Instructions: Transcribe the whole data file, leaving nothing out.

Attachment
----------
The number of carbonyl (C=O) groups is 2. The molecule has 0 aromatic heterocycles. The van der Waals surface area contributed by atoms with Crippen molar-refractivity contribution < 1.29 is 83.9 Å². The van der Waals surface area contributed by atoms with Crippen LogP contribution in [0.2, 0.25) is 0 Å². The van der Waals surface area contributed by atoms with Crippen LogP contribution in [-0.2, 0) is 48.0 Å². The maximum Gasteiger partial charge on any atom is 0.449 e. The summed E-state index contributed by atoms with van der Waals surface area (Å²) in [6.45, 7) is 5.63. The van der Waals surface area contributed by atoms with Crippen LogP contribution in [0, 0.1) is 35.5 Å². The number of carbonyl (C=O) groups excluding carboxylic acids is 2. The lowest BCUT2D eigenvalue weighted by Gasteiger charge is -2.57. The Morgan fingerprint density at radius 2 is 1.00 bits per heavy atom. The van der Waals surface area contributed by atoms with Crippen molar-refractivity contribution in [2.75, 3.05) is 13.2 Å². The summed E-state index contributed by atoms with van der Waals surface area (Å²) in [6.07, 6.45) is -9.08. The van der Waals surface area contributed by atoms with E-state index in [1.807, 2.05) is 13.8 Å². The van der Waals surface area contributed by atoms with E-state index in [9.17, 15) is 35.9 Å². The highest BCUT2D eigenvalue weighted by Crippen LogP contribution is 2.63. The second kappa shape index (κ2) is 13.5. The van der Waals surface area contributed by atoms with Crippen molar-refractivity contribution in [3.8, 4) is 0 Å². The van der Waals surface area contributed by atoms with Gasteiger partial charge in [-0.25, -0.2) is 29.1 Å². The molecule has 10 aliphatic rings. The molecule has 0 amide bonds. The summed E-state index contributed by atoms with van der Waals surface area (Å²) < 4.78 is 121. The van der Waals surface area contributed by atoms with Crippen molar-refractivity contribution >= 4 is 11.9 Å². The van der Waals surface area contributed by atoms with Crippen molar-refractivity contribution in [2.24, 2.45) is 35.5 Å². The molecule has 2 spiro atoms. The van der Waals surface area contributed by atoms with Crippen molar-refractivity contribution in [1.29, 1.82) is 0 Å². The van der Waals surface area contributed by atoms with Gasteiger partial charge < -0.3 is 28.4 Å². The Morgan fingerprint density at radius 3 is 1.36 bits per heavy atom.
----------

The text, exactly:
The number of carbonyl (C=O) groups is 2. The molecule has 0 aromatic heterocycles. The van der Waals surface area contributed by atoms with Crippen molar-refractivity contribution < 1.29 is 83.9 Å². The van der Waals surface area contributed by atoms with Crippen LogP contribution in [0.2, 0.25) is 0 Å². The van der Waals surface area contributed by atoms with Crippen LogP contribution in [-0.2, 0) is 48.0 Å². The maximum Gasteiger partial charge on any atom is 0.449 e. The summed E-state index contributed by atoms with van der Waals surface area (Å²) in [6.45, 7) is 5.63. The van der Waals surface area contributed by atoms with Crippen LogP contribution in [0, 0.1) is 35.5 Å². The number of carbonyl (C=O) groups excluding carboxylic acids is 2. The lowest BCUT2D eigenvalue weighted by Gasteiger charge is -2.57. The Morgan fingerprint density at radius 2 is 1.00 bits per heavy atom. The van der Waals surface area contributed by atoms with Crippen molar-refractivity contribution in [2.75, 3.05) is 13.2 Å². The summed E-state index contributed by atoms with van der Waals surface area (Å²) in [6.07, 6.45) is -9.08. The van der Waals surface area contributed by atoms with E-state index in [1.807, 2.05) is 13.8 Å². The van der Waals surface area contributed by atoms with E-state index in [9.17, 15) is 35.9 Å². The highest BCUT2D eigenvalue weighted by Crippen LogP contribution is 2.63. The second kappa shape index (κ2) is 13.5. The van der Waals surface area contributed by atoms with Crippen molar-refractivity contribution in [3.8, 4) is 0 Å². The van der Waals surface area contributed by atoms with Gasteiger partial charge in [-0.25, -0.2) is 29.1 Å². The molecule has 10 aliphatic rings. The molecule has 0 amide bonds. The summed E-state index contributed by atoms with van der Waals surface area (Å²) < 4.78 is 121. The van der Waals surface area contributed by atoms with Crippen molar-refractivity contribution >= 4 is 11.9 Å². The van der Waals surface area contributed by atoms with Crippen molar-refractivity contribution in [2.24, 2.45) is 35.5 Å². The molecule has 2 spiro atoms. The van der Waals surface area contributed by atoms with Crippen molar-refractivity contribution in [1.29, 1.82) is 0 Å². The van der Waals surface area contributed by atoms with Gasteiger partial charge < -0.3 is 28.4 Å². The Morgan fingerprint density at radius 3 is 1.36 bits per heavy atom.